Most Recent Posts
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- John Calipari: “To have people say this team is done, I just don’t believe it”
- Jarrod Polson, Jon Hood will be “getting in their ears” to tell teammates about March play
- ESPN’s Jay Bilas has fun watching Gators, a team without “big shots going pro” after one year
By LARRY VAUGHT
Give ESPN.com’s Jason King credit for altering his college basketball rankings after Andrew Wiggins picked Kansas but not overreacting and taking Kentucky, Louisville or Michigan State out of his top three picks. Of course, he valued Wiggins so much that he raised Kansas, which has no starters returning, all the way to No. 5.
Here’s what he wrote about Kentucky: Could the Wildcats really go from first-round NIT losers to NCAA champions? Absolutely. Kentucky’s 2013 recruiting class is already being hailed as the best in college basketball history. The haul includes five players (Andrew and Aaron Harrison, Julius Randle, Dakari Johnson and James Young) ranked among the nation’s top 10 prospects by ESPN.com. Even without Andrew Wiggins, this may be the most talented college basketball team ever assembled. But will it jell? Even though injuries and chemistry issues ruined his most recent team, John Calipari has proved to be excellent at coaching players who plan to spend only a year or two in college. He’s great at getting them to play defense and share the ball. It will help that some of Kentucky’s key players in 2012-13 (Alex Poythress, Willie Cauley-Stein and Kyle Wiltjer) will return to provide veteran leadership, which is something the program sorely lacked last season.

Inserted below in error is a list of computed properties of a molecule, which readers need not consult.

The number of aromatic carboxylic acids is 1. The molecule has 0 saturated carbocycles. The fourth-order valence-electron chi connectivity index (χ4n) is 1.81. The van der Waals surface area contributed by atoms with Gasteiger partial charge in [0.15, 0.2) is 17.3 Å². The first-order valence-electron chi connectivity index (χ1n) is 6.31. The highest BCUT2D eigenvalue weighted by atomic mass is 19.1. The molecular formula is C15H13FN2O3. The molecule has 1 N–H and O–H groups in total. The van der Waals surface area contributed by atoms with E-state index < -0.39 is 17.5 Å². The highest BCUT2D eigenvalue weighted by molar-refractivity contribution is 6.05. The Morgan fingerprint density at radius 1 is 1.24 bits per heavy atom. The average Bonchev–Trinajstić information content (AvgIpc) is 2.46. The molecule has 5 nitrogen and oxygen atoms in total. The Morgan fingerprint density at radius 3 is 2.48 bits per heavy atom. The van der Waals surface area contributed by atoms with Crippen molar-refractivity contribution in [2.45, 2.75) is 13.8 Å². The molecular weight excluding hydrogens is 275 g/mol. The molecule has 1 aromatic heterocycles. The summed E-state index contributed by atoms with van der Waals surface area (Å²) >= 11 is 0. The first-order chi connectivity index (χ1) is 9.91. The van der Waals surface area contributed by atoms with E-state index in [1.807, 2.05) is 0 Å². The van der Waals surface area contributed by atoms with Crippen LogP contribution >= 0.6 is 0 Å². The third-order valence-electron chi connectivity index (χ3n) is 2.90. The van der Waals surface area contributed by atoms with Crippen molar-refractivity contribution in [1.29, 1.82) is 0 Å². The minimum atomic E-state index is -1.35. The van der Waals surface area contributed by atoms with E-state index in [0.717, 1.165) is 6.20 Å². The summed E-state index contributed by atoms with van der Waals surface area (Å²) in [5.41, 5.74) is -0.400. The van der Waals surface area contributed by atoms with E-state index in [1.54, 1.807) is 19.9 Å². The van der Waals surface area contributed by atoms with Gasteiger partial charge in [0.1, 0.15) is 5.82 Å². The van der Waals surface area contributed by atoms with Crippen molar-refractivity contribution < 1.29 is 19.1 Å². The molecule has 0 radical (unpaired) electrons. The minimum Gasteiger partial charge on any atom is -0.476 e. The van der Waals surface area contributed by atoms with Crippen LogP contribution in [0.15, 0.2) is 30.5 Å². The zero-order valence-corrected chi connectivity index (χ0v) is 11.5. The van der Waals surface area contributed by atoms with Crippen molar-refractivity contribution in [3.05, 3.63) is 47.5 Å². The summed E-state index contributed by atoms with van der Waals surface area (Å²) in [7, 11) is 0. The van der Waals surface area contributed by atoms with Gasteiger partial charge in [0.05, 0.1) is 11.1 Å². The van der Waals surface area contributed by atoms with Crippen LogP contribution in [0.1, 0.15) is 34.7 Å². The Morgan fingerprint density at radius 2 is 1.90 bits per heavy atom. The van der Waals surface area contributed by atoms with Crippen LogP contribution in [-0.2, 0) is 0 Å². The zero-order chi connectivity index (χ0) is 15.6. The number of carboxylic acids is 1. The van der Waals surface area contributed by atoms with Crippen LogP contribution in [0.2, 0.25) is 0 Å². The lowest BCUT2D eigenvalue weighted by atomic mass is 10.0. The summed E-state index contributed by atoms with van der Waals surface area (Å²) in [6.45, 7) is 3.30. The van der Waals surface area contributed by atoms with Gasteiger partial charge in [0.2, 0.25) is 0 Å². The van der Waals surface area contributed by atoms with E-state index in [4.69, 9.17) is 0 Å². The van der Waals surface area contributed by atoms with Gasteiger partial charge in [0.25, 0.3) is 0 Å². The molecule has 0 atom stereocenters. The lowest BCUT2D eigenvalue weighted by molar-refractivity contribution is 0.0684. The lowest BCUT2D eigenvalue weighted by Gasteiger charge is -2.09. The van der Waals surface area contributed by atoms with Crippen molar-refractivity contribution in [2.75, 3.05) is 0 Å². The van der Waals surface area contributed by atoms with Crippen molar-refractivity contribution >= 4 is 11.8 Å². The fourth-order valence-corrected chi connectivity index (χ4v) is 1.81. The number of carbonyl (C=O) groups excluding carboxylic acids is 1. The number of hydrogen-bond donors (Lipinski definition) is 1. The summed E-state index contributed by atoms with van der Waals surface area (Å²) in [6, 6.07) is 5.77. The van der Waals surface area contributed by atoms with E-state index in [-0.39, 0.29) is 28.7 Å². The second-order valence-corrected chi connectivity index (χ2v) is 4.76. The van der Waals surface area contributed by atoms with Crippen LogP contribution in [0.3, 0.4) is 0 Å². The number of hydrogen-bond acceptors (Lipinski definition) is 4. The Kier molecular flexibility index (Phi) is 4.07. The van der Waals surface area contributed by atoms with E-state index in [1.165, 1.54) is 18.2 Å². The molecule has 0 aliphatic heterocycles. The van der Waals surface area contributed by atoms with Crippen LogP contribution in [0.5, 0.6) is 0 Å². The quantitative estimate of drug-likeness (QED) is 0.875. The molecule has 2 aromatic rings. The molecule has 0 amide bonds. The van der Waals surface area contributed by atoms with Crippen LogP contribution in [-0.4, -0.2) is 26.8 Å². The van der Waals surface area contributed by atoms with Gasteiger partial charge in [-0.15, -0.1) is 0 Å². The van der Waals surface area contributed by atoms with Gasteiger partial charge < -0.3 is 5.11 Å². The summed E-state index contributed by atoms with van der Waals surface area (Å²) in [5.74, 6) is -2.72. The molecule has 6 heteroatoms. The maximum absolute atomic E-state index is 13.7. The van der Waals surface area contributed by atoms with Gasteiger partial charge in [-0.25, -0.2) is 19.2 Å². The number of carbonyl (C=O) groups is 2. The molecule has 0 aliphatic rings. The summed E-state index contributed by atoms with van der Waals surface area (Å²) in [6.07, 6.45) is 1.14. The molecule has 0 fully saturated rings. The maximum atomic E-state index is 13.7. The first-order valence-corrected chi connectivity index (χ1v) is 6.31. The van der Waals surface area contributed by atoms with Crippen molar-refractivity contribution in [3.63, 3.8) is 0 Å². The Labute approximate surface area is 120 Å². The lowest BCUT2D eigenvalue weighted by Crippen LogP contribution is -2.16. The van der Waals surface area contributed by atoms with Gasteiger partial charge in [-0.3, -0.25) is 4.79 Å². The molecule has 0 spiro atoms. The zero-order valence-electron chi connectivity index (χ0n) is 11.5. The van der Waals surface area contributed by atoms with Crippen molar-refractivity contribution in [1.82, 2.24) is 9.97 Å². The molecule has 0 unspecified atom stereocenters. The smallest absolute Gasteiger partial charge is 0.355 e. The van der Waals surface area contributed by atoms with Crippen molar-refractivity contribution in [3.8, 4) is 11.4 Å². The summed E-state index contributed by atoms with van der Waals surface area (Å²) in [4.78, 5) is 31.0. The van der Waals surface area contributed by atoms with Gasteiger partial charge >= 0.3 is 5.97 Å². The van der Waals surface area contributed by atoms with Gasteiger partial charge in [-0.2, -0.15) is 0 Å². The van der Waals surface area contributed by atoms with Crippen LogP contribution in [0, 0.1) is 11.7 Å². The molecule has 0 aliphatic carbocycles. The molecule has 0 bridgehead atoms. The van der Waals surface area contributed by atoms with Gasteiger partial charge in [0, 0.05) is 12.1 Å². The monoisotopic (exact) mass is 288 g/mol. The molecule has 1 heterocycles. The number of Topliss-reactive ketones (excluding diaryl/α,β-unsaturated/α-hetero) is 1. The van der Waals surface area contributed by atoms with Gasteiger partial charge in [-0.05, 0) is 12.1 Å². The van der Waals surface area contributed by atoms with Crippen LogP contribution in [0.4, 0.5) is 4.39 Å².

And here’s his update on Kansas: Before Wiggins committed, Kansas appeared as if it would enter the season as a fringe top 25 team after losing all five starters from a squad that went 31-6 last season. But with Wiggins in the mix, the Jayhawks may be good enough to contend for the NCAA title. It may take a while for them to jell: Wiggins will be one of six freshmen on the youngest team coach Bill Self has had at KU. But it also will be one of his most talented. Self has led Kansas to nine straight Big 12 titles and averaged 30 wins in his 10 seasons in Lawrence. No matter what, he’s going to find a way to win. This particular team will lean heavily on rising sophomore Perry Ellis — who seemed to get more comfortable near the end of the season — as well as returning backups Jamari Traylor and Naadir Tharpe. KU’s veterans must provide leadership for a recruiting class that features Wiggins; a McDonald’s All American in Wayne Selden; a talented-but-raw center in Joel Embiid; and pair of sharpshooters in Conner Frankamp and Brennan Greene. Incoming freshman Frank Mason could challenge Tharpe for the starting point guard job. Wiggins will play small forward for a squad that’s still hoping to add Memphis transfer Tarik Black in the paint.
Personally, I can’t argue with him about UK or Kansas.